Young drivers continue to flourish in the NTT IndyCar Series as Pato O’Ward was representative of that in the Indianapolis 500 with a runner-up result.
The No. 5 Arrow McLaren SP Chevrolet team were in contention from start to finish. O’Ward led 26 laps, which marked a career-best in three Indy 500 starts.
The final pit-stops changed the complexion of how the last 28 laps were going to unfold when Scott Dixon, who led a race-high 95 laps, was busted for speeding on pit-road. That mistake opened the door for Marcus Ericsson to be the new competition for O’Ward.
Ericsson assumed the lead with 10 laps to go and had a gap of over three seconds to the young Mexican, who just couldn’t close.
“Too fast in the straight,” O’Ward said. “Maybe if I would have timed it a little bit better. I really don’t think I could have done it much better. I did enough to what we had been doing all race. But, yeah, at the end I was surprised with how much more pace they had in a straight line with quite a bit more downforce.
“I was just trying to time it as good as possible. Obviously the weaving helped him. Staying on the inside helped him. I got alongside him, but we all know how that ends up in the last lap. No way he would have backed off.”
It wasn’t until the final caution with six laps to go where the field were bunched back up and O’Ward was given another shot at victory. However, race control made the decision to red flag the race because the laps spent under caution speed would exceed the amount that remained.
A potentially controversial decision throughout the industry, but when it comes to drivers it simply depends on if it helps their performance.
“I think that’s okay,” he said. “Obviously I wanted it because there was no way I was going to get caught. Tony was probably going to catch me before I would catch Marcus and get by me pretty easily, just like he did. I was happy with it.”
One thing that wouldn’t let down throughout the month of May was the strength of Chip Ganassi Racing and their Honda engines. O’Ward looked to find the gap between the Hondas, and AMSP made the necessary changes to have its cars in contention for the win.
“Yeah, especially this last stint, the car was hairy out of a few moments (with low downforce),” O’Ward added. “That was the only way for me to have a shot. That was the only way for me to have a shot because I knew they were going to pull out something from their back pocket. I knew it.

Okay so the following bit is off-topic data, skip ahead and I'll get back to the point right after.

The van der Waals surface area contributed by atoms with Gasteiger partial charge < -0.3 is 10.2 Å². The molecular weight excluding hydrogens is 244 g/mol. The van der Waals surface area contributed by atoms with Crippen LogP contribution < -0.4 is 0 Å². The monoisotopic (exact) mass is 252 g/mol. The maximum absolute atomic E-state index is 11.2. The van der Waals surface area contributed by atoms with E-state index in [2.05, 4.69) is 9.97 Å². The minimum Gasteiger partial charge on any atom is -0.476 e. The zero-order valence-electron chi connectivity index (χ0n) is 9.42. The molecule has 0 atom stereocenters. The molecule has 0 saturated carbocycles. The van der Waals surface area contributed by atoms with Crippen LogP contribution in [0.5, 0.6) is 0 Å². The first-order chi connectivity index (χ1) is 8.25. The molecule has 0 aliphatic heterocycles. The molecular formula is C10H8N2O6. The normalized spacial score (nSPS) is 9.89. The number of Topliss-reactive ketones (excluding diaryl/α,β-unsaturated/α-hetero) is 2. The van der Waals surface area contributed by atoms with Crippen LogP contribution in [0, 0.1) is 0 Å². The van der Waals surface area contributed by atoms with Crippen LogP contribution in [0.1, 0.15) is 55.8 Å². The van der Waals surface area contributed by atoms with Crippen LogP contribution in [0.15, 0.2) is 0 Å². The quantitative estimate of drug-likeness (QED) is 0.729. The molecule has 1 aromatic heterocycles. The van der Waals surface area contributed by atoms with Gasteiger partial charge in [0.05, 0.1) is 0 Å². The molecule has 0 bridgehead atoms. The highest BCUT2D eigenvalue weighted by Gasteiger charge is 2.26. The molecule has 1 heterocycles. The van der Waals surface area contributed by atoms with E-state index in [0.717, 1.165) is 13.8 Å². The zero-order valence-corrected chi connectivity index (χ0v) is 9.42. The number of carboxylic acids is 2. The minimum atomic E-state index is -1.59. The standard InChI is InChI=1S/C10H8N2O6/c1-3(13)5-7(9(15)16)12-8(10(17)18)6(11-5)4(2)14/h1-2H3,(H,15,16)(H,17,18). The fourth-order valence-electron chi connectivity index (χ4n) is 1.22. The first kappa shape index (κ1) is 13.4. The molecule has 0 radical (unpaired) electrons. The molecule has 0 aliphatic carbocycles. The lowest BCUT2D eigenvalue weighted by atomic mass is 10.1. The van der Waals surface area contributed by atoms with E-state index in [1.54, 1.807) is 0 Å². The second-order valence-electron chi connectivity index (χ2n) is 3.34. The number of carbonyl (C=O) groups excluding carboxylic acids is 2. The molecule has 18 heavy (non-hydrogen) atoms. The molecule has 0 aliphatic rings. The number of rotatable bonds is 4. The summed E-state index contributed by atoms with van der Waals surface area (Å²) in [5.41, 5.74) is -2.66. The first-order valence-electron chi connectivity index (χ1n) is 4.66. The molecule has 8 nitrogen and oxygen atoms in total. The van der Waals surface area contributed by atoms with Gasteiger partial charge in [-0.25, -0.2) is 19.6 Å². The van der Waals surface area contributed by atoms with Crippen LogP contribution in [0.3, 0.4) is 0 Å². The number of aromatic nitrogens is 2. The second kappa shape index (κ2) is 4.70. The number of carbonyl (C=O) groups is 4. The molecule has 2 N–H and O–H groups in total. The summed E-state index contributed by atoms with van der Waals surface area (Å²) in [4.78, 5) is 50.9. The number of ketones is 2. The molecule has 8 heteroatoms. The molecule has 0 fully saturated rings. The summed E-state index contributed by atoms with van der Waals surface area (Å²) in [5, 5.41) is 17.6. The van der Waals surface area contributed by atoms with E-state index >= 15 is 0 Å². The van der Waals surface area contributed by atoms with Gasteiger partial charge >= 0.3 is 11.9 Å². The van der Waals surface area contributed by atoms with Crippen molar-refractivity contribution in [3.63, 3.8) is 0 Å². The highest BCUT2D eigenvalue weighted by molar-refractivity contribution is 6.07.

“I think we were one of three cars that was really trim. Yeah, like whenever we practiced and we put the wicker on with everybody else, I said, no, this is turtle slow. We need to trim out and we risk it. I will make sure I don’t put the car in the wall. But it was hairy. At the end it was tough. The red flag really helped me cool down the rear tire.”
O’Ward is aware of how bowtie brigade struggled when it came down to the finish of the race and made that known.
“I sure as hell will do everything in my power to find more,” he said. “We need to do a better job and just be better. It’s frustrating because I think they’ve done a great job, the team has done a great job, but not enough, not enough. So, yeah, work to do for next year.”
Still a youthful talent in the series, the three-time race winner holds a fancy record at the Brickyard. In three starts, it has been all top 10s with two consecutive top-five finishes.
“Every year not really doing much different,” O’Ward said “Just knowing a little bit more of how this race usually unfolds and how much to give in certain parts of the race.
“It’s such a long race. We positioned ourselves to really open our strategy windows. Yeah, I think you got to do the race, right, to just keep gaining experience like this guy (Tony Kanaan). He’s got I think 17 more than me or something.”